“Well, the difference in the time trial was the legs, but I’ve ridden a lot of Grand Tours and it’s important to take care of all the small details. Aru’s a great rider and he will do great things in the future, and there’s still a long way to go here,” Contador said, later suggesting that his fellow countryman Mikel Landa – fourth at 4:46 – was just as viable a threat. “If Landa is given a degree of freedom then he could be on the podium.”

Despite his protestations that he wished to concentrate only the Giro, Contador was pressed on the notion that he might be tempted to add the Vuelta a España to his programme in a bid to win all three Grand Tours in the one year. He deftly avoided giving a direct answer. “My only thought is for the Giro now, and then recovering afterwards before the Tour,” he said. “If the Tour doesn’t go well, or if I have a crash like last year or something, then maybe I could go to the Vuelta.”

Facing the Mortirolo to Aprica

Before contemplating any further conquests, Contador must first face the tappone of this Giro, Tuesday’s 174-kilometre haul over the Campo Carlo Magno, Passo Tonale and the Mortirolo to Aprica. Though Contador pointed to the Zoncolan as the toughest climb he had faced in his professional career, he paid due deference to the mighty Mortirolo, with its gradients that of 18 per cent.

“My first memory of it is from the 2008 Giro when I was trying to keep the jersey but I was only four seconds up on [Riccardo] Riccò,” he said. “That was a hard day but I overcame it and kept hold of the maglia rosa. We didn’t go up the Mortirolo in 2011, but I went there last year for the RH8 Gran Fondo. In general it’s a climb that I like. It’s very hard, it’s a climb where you can make the difference. But we’ll see what happens, because it’s the day after the rest day and there’s a tough climb before it too.”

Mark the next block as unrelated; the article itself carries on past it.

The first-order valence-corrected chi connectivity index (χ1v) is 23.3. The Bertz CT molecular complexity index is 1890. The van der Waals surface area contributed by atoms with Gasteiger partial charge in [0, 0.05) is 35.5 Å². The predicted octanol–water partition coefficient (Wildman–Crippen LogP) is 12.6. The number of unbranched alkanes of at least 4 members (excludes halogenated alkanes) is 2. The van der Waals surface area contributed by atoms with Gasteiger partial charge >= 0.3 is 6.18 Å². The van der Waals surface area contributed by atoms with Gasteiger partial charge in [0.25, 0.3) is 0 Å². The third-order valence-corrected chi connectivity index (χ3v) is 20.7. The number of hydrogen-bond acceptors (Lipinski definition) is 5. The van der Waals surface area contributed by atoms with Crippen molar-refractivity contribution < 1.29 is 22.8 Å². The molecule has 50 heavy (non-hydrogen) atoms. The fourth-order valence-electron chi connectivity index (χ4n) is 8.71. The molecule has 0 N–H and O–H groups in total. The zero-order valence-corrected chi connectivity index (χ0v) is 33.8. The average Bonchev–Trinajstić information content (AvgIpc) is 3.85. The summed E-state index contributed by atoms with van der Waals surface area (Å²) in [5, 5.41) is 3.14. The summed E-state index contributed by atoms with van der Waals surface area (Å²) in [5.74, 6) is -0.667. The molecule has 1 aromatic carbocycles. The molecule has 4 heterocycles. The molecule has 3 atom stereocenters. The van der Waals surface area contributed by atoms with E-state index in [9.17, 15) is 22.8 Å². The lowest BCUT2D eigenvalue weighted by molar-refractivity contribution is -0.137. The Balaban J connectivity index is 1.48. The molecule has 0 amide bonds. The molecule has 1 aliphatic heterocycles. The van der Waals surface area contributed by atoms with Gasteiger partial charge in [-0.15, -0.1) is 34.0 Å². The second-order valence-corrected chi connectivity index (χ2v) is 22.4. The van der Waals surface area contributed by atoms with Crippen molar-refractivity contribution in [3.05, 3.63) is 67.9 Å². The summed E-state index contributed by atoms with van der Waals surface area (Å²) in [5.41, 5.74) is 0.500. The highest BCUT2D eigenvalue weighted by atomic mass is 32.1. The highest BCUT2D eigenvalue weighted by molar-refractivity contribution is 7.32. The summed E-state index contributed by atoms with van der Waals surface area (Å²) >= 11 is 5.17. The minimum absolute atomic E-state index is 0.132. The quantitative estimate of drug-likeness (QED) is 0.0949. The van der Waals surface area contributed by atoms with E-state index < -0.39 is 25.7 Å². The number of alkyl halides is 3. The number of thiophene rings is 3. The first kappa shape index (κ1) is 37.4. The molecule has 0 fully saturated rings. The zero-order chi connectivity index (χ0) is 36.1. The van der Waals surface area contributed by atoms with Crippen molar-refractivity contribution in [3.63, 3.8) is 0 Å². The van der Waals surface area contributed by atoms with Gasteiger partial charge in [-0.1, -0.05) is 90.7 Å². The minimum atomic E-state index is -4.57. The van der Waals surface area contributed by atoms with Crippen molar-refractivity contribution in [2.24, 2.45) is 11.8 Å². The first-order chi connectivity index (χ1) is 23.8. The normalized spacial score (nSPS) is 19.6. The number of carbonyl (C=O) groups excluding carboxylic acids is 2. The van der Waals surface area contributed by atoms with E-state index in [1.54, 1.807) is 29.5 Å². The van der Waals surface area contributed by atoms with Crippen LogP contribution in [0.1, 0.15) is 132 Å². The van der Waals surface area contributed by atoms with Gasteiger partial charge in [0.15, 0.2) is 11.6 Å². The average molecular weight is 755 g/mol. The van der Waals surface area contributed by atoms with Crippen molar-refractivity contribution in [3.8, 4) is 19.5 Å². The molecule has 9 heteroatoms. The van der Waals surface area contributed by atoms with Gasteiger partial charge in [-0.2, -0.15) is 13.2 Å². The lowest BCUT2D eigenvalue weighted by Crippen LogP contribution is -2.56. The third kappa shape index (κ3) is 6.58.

Contador was later asked whether his level at this year’s Giro was motivated by memories of the 2011 victory that was later stripped from him by the Court of Arbitration for Sport after it belatedly sanctioned him for his positive test for Clenbuterol at the 2010 Tour. Given the décor, it was perhaps a fitting question.

Juventus were stripped of two league titles as a consequence of the Calcipoli affair that shook Italian football in 2006, but while the official records state that they have won 31 scudetti, the Turin-based club itself counts 33. Contador, one senses, believes that victory in Milan next Sunday would mark his third Giro win.

“People who saw the 2011 Giro know what happened,” he said. “I’m just enjoying this Giro like the other two.”

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Barry Ryan
Head of Features

Barry Ryan is Head of Features at Cyclingnews. He has covered professional cycling since 2010, reporting from the Tour de France, Giro d’Italia and events from Argentina to Japan. His writing has appeared in The Independent, Procycling and Cycling Plus. He is the author of The Ascent: Sean Kelly, Stephen Roche and the Rise of Irish Cycling’s Golden Generation (opens in new tab), published by Gill Books.